Mary Dyer’s Hymn and Other Quaker Poems
by Stanford Searl
Mary Dyer’s Hymn and Other Quaker Poems constructs poetic songs which open-up multiple dimensions of an embodied sensibility of the conflicts between Puritans and Quakers in 17th century Massachusetts. There are a number of themes as presented in these poems, including:
- Many of the poems sing about how in 17th century Massachusetts, the embodied soul matters in Quaker writing, action and thinking.
- Some of the poems enter into a visionary consciousness of 17th century Quaker men and one Quaker woman (Mary Dyer) who demonstrate what it meant to be a prophet and then a martyr as well.
- At times, the poems present a satirical critique of key Puritan assumptions about how they thought that Quakers were dangerous heretics, aligned with Satanic impulses and thought that Quakers were possessed by error and sin.
- Some of the poems illustrate how many of the Quaker prophets felt the immediate presence of the Divine or God through the experience of the indwelling Christ.
- A few of the poems explore the imaginative, visionary relevance my 9th great-grandfather, a contemporary figure and his friend Roger Williams, both dissidents and founders of Rhode Island.
- The poems offer visionary, expressive and expansive language drawn from the types and shadows of Old Testament prophets.
- The poems illustrate the importance of Roger Williams and his vigorous dissent from the Puritan orthodoxy and his sympathy for the Narragansett native people.
About the Author
Michael B. Carroll Jr. is a graduate of West Chester University of Pennsylvania with a Bachelor’s of Science degree in Professional Studies (Health Science / Psychology dual minor). He is a native of Philadelphia, PA and has published creative work in The Esthetic Apostle Literary Magazine. Michael’s work has also been featured in the inaugural issue of Cathexis Northwest Press.
He refers to his greatest aspirations in life as M&M Dreams, which represent his immutable love for both music and the practice of medicine. Music continues to inspire him to live, love, and create, passionately—while his desire to someday practice medicine keeps him emotionally connected to his humanity. When not writing poetry, songs or studying medicine, he enjoys spending time with his family and friends and pretending he’s a sommelier.
Michael can be found on Instagram: @sirdukeofwagadu.
This, for me, is Stanford Searl at his strongest, blending the themes of space, place, and memory, with the theme of Mary Dyer’s martyrdom, part of his faith heritage. The collection is poignant and lyrical and yet also apocalyptic in the ways it continually lifts the veil and pulls it aside to reveal another layer of a still more subtle sensibility. This is a collection that for all the Quaker silent prayer is musical and melodic in the way it calls to us. Searl engages past and present, roots and routes, to offer us fresh visions of how we can relate to the confusion of the human condition in our everyday context.
—Ben Pink Dandelion, Professor of Quaker Studies, Woodbrooke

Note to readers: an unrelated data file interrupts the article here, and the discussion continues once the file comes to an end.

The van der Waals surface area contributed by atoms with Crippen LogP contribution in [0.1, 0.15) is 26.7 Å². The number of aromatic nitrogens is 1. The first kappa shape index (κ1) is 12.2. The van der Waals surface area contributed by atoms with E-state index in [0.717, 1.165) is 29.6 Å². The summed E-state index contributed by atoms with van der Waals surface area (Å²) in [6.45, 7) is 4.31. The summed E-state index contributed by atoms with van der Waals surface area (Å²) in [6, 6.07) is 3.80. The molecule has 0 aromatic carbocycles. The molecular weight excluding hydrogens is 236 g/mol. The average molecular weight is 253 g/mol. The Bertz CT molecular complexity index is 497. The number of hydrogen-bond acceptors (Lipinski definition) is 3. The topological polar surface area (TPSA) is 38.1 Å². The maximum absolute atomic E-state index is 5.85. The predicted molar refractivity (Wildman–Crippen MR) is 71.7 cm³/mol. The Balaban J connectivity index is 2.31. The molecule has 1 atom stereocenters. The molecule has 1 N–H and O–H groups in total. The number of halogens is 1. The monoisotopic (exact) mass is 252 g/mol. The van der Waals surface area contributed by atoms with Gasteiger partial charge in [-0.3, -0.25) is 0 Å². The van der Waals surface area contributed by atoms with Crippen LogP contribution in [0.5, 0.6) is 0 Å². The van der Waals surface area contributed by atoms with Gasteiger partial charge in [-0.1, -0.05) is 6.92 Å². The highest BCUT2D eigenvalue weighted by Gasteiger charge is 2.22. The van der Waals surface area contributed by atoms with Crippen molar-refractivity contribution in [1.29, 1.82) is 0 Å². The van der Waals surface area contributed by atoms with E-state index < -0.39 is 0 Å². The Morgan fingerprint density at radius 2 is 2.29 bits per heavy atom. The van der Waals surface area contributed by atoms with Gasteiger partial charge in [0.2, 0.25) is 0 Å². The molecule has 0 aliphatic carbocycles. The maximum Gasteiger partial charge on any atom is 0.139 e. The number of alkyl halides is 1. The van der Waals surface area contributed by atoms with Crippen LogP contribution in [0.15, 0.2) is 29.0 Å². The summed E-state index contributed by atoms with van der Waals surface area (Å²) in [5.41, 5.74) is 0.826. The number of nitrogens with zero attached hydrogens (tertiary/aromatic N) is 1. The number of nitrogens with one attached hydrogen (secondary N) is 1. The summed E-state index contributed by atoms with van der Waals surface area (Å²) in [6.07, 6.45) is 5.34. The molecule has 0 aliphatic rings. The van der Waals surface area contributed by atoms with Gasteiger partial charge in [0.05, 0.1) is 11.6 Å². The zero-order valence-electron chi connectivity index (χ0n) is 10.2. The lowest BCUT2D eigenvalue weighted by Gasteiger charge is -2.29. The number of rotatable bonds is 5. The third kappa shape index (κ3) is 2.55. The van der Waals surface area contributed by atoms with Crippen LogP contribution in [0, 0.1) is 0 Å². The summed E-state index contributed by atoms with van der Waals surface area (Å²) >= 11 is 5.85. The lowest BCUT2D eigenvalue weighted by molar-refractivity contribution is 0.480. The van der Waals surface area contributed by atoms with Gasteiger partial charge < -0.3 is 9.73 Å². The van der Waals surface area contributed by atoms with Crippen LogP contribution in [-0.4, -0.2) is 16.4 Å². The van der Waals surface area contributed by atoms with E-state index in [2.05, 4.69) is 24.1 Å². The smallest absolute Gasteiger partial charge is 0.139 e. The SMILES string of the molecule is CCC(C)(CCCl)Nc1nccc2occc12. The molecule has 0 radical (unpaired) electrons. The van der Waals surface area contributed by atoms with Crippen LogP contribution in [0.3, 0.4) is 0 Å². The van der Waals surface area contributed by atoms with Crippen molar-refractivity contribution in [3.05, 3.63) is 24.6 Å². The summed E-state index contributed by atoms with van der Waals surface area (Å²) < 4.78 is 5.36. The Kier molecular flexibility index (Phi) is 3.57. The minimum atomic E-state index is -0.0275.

Stanford Searl’s tender, lyrical poetry leads us into a past time, arrested, yet brought to life, with mystery and nuance. The harsh receptivity of the Northeast Colonies to anyone not Puritan is laid bare, accompanied by strains of music, sounds of the living marshes, prophecies of my ancient Quaker Mothers of Israel. These courageous souls, neither male nor female in Christ, faithful in the face of hideous persecution challenge my complacency and sometimes tepid engagement with the Spirit. The cruel realities of that fear driven time and place, sadly familiar to our condition today, are juxtaposed with the messages of God’s sure presence. The compelling narrative contained in this delicate collection leaves me buoyed up and inspired by the joy and certitude to which these early Friends gave witness. “I am already in Paradise.”
—Deborah L. Shaw, Recorded Minister,
Director Emeritus of Guilford College’s Quaker Leadership Scholars Program
In 1880, John Greenleaf Whittier poetically evoked the sacrifice of Quaker martyrs to the fears and prejudice of the Puritans in “The King’s Missive.” His verse also captured the continued resilience of those whose “lives preached” in the face of persecution and death. Contemporary Quaker poet Stanford Searl similarly expresses in Mary Dyer’s Hymn and Other Quaker Poems the poignancy of that time (including Searl’s own dissenter ancestry); the witness borne by willing martyrs for a greater cause; and the emotion still experienced by witnesses to such courage and faith. Beyond the stirring poetry and important history, however, are lessons that are still important to learn as latter-day Puritans seek in their own way to take cherished values to the scaffold. Are we willing, like Dyer, Leddra, Stephenson, and Robinson, to face the ultimate sacrifice for a good greater than ourselves? Or are we fated, as another poet (James Russell Lowell in “The Present Crisis”) once penned, to see “Truth forever on the scaffold, / Wrong forever on the throne?”
—Max L. Carter, William R. Rogers Director of Friends Center
and Quaker Studies at Guilford College (emeritus)
Stan Searl’s exquisite poems give us the powerful feeling of being present with Mary Dyer and the other Quakers, whom the Puritans hanged on Boston Common.He has created a collection of voices, and throughout we feel the beauty of Stan’s own singing voice.In this way, these poems are like his other recent book, Songs for Diana, a beautiful book of life and love for his daughter.
—Mike Heller, Professor of English Emeritus, Roanoke College,
author of the Pendle Hill Pamphlet From West Point to Quakerism